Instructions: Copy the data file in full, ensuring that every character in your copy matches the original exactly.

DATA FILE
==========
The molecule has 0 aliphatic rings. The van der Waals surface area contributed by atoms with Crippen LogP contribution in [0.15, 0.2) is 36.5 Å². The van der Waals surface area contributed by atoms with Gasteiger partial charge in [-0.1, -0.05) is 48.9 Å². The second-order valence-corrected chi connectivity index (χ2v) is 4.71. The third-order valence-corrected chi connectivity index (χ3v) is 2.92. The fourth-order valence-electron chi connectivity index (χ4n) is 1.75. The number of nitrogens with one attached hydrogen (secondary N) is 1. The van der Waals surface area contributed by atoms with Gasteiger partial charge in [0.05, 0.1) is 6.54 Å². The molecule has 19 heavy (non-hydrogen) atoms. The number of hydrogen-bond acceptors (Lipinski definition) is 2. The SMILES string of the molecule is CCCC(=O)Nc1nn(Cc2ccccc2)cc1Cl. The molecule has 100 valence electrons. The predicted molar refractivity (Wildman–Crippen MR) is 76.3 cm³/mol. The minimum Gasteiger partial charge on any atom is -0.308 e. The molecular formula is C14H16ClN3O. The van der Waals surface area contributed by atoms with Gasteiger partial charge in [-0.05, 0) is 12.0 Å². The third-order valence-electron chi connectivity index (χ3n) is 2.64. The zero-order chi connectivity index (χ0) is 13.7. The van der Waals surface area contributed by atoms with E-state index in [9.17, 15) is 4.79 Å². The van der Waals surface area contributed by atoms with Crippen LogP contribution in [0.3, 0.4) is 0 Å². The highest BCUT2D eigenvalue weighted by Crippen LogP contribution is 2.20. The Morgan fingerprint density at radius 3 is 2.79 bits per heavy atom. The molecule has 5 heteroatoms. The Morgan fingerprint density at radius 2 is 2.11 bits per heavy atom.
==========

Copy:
The molecule has 0 aliphatic rings. The van der Waals surface area contributed by atoms with Crippen LogP contribution in [0.15, 0.2) is 36.5 Å². The van der Waals surface area contributed by atoms with Gasteiger partial charge in [-0.1, -0.05) is 48.9 Å². The second-order valence-corrected chi connectivity index (χ2v) is 4.71. The third-order valence-corrected chi connectivity index (χ3v) is 2.92. The fourth-order valence-electron chi connectivity index (χ4n) is 1.75. The number of nitrogens with one attached hydrogen (secondary N) is 1. The van der Waals surface area contributed by atoms with Gasteiger partial charge in [0.05, 0.1) is 6.54 Å². The molecule has 19 heavy (non-hydrogen) atoms. The number of hydrogen-bond acceptors (Lipinski definition) is 2. The SMILES string of the molecule is CCCC(=O)Nc1nn(Cc2ccccc2)cc1Cl. The molecule has 100 valence electrons. The predicted molar refractivity (Wildman–Crippen MR) is 76.3 cm³/mol. The minimum Gasteiger partial charge on any atom is -0.308 e. The molecular formula is C14H16ClN3O. The van der Waals surface area contributed by atoms with Gasteiger partial charge in [-0.05, 0) is 12.0 Å². The third-order valence-electron chi connectivity index (χ3n) is 2.64. The zero-order chi connectivity index (χ0) is 13.7. The van der Waals surface area contributed by atoms with E-state index in [9.17, 15) is 4.79 Å². The van der Waals surface area contributed by atoms with Crippen LogP contribution in [0.3, 0.4) is 0 Å². The highest BCUT2D eigenvalue weighted by Crippen LogP contribution is 2.20. The Morgan fingerprint density at radius 3 is 2.79 bits per heavy atom. The molecule has 5 heteroatoms. The Morgan fingerprint density at radius 2 is 2.11 bits per heavy atom.